Since day one, Brass Union executive chef Jonathan Kopacz and beverage director Paulo Pereira wanted to incorporate food and beverage pairings at the food-focused concept they opened last year in place of Precinct Bar.
Early on, they settled on a regular dinner series: Brass Pair. The evening highlights a handful of beverages from the portfolio of one of their beverage representatives, or beers from a local brewery, along with an exclusive, four-plus-course menu from Kopacz. The sixth installment of Brass Pair is coming up this Wednesday, June 17 with Framingham lager brewery Jack's Abby.
The series "gives us a little time to show off what we can do, with much less restraint," Kopacz said. If that means highlighting a beer the connoisseurs have never tried before and building a tower of corn to go with it, so be it.
Kopacz is most excited about that pairing — Jack’s Abby Excess India pale lager alongside corn verrine, a stacked salad. The first course slated for Wednesday’s dinner is "corn in a bunch of different ways: corn puree; blistered, roasted corn; popcorn; and corn nuts. I think there will be little layers of pairing; you may notice different things about the beer," the chef said.
The IPL is a relatively new style, which adds IPA-like hops to a beer fermented with lager yeast, chilled and aged. The first IPL both Brass beer geeks tried was Jack’s Abby’s flagship Hoponious Union, a beer Pereira has offered on draft since Brass Union’s first day. (Which, incidentally, was exactly one year ago.) It’s been a consistent best-seller, he said.
Neither he nor Kopacz has tried the new, bigger brew, which adds Citra, Chinook, Equinox, Calypso, and Simcoe hops throughout the brewing and lagering process — and is "outrageously hoppy," according to the brewery.
"Super hoppy beers aren’t always easy to pair with, either, which is another reason this could be fun. If it works," Kopacz joked. He tested the dish with Hoponious Union, so "we’ll definitely know if this dish can stand up to hops."
Pereira, who admits to having a sweet tooth, is looking forward to the dessert course, which pairs raspberry and white chocolate flavors with Bride Maker, a 13% sipper Jack’s Abby categorizes as a "lager wine."
For both men, a dessert course was a standout during a previous Brass Pair beer dinner. When the restaurant hosted Connecticut-based Two Roads Brewing in April, Kopacz made a mango and plantain turron to go along with the brewery’s No Limits Hefeweizen. The deep-fried pastry, popular in the Philippines and Spain, conceals the ripe fruit inside a crispy lumpia wrapper. Kopacz garnished his with coconut caramel sauce and toasted coconut.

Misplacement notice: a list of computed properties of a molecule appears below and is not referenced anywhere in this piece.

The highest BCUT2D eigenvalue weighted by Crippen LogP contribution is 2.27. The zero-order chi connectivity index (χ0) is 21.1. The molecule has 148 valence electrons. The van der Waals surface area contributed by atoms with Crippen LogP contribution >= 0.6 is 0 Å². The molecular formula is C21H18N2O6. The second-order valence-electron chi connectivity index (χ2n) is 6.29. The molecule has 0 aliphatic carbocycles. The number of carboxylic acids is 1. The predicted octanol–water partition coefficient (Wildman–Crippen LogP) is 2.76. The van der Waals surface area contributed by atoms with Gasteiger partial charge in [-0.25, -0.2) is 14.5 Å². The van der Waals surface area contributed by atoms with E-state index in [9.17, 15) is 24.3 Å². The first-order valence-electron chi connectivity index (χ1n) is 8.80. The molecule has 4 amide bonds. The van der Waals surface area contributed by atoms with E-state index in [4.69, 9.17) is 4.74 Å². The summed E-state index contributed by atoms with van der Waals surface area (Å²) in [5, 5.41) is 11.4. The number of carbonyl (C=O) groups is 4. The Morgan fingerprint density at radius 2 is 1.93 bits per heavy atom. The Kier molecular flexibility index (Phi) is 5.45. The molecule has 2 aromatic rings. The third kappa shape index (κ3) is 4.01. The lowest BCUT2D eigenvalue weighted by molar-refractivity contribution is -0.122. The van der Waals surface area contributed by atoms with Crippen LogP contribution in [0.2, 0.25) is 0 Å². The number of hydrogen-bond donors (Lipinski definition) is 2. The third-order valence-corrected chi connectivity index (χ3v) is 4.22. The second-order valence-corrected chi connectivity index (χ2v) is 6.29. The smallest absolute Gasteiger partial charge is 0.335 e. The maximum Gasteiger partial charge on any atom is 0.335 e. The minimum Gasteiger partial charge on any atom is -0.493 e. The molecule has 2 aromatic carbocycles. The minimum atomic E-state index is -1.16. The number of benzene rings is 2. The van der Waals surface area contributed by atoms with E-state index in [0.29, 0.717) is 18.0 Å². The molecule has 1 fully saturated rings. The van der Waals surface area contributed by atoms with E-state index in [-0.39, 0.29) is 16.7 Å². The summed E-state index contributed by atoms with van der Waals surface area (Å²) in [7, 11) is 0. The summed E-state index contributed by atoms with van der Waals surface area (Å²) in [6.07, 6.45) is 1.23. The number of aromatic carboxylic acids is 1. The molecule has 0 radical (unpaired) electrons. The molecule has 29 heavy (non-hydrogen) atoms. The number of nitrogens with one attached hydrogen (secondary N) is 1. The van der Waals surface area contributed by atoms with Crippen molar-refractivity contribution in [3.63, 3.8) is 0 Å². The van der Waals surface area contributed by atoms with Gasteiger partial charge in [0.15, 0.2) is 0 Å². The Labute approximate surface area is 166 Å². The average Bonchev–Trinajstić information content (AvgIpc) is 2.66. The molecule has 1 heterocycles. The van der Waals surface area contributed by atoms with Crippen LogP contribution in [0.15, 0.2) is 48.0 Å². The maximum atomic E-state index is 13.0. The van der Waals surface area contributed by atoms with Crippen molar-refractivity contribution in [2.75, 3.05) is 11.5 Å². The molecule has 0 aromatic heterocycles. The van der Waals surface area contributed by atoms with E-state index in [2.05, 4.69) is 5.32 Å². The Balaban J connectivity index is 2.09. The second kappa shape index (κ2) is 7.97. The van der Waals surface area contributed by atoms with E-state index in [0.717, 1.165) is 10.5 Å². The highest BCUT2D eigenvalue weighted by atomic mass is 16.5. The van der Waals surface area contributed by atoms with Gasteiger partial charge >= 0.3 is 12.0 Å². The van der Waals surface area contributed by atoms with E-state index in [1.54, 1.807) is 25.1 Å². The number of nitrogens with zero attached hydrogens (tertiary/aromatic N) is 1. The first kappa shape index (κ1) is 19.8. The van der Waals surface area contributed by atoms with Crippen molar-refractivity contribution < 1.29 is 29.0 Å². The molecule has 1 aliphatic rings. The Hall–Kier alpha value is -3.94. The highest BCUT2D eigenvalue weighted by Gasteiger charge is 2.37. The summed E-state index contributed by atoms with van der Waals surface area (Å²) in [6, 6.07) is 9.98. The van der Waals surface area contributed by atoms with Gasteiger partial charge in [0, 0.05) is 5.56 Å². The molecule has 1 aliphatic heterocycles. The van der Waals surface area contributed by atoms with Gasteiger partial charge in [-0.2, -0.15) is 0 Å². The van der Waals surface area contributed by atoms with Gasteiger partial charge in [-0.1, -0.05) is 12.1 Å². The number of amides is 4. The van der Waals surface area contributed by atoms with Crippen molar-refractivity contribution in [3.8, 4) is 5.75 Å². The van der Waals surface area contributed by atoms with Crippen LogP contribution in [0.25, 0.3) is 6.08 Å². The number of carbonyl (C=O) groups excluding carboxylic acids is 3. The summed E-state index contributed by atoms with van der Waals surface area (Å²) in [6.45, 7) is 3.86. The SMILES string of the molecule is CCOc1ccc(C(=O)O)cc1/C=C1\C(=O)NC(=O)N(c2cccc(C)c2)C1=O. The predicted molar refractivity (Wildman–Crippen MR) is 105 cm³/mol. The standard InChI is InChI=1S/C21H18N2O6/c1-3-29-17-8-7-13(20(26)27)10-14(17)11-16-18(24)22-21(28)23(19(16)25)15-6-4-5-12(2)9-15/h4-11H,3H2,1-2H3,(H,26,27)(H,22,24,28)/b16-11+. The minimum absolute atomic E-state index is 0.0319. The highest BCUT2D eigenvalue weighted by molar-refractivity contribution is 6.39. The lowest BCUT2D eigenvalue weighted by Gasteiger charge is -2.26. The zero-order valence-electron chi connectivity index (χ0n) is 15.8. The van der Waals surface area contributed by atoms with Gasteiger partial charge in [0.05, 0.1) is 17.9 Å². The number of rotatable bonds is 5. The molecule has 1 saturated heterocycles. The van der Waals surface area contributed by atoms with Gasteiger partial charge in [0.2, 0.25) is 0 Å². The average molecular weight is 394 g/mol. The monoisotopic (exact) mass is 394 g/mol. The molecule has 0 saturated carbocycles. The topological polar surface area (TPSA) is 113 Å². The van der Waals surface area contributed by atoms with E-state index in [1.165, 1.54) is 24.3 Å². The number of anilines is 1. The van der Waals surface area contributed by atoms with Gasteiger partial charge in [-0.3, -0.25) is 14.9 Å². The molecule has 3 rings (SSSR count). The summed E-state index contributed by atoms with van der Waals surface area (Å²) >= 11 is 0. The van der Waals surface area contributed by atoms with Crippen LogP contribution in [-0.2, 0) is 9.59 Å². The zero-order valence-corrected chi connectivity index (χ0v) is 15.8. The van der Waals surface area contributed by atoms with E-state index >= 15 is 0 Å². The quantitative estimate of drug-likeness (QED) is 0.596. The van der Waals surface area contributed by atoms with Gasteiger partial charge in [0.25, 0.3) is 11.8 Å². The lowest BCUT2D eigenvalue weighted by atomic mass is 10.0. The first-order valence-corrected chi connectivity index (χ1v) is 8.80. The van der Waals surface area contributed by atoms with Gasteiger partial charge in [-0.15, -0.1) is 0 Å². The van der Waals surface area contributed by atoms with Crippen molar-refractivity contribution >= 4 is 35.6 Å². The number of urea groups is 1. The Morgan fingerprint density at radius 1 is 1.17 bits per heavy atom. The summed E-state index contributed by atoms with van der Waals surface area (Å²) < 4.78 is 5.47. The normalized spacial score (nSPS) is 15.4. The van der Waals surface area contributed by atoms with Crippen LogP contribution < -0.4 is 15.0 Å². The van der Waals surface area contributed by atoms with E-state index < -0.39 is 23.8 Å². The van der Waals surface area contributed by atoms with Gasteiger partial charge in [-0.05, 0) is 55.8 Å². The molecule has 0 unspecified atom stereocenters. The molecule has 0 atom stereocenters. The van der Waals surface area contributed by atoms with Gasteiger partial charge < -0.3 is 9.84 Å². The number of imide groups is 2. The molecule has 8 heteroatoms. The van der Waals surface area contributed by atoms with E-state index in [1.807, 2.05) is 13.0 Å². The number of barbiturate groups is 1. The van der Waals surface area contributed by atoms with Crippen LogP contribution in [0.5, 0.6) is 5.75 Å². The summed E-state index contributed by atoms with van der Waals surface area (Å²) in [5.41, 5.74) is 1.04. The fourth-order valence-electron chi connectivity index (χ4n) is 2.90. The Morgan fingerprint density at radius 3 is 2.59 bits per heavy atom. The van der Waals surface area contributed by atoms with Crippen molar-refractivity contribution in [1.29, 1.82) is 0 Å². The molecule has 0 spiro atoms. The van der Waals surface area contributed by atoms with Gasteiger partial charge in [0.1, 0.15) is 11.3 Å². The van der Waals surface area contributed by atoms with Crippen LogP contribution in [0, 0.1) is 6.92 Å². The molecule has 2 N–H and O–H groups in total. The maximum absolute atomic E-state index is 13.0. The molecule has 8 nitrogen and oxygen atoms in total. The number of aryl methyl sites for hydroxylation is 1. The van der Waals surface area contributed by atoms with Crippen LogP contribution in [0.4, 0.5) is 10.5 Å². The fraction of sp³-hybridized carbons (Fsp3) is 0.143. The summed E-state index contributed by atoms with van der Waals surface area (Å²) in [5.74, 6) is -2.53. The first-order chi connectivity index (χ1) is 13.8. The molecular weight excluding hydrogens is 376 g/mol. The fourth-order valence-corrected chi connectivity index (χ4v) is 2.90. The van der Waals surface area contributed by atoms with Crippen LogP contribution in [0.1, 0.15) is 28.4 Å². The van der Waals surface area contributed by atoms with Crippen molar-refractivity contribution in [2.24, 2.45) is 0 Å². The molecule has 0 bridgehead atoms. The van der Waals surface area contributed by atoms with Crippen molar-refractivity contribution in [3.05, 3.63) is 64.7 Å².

"The two textures in there worked so well," Pereira said, of the warm fruit and crunchy shell. "We chose the Hefe because it was very crisp and refreshing, which complemented the ripe plantain and mango in the turron. [The beer] does have a bit of a dry peppery note to it, as well, which brought another dynamic to the dessert course pairing," he added.
The dinner will be a casual affair on Wednesday night. Pereira acts as a host for the evening, introducing the chef and, in this case, Jack’s Abby sales rep Ben Warner, at the beginning of the meal. He'll describe the courses as they arrive, but otherwise, he plans to hang back and allow guests to enjoy the meal. But if an attendee wants to know more about what they’re eating or drinking, he’s happy to chat.
There is a convivial moment mid-way through the meal, though, which will bring the chef back out: The intermezzo course is "a tradition we all participate in," Pereira said. The "shooter" cleanses the palate for the last, savory course, pairing a beverage with a flavor "puck" Kopacz makes using a technique called reverse spherification.
The idea is to set this "flavored explosion" directly into the beer or spirit, and literally pop it in your mouth to chase the flavor. "If the first liquid is sweet, we try to make the second one dry or herbal or something, so you get the difference of these two flavors in your mouth at the same time," Kopacz explained. "We warn everyone to keep their mouth shut. They really pop," he added.
Wednesday’s "explosion" will be a grassy, herbal concoction of bergamot, lemon verbena, and sorrel, with about two ounces of the dry, sour Jack’s Abby Berliner Style Lager.
Intrigued? Tickets are $40, and Pereira said "as long as we have enough product to build the plates," they will welcome attendees up until the 7 p.m. seating time.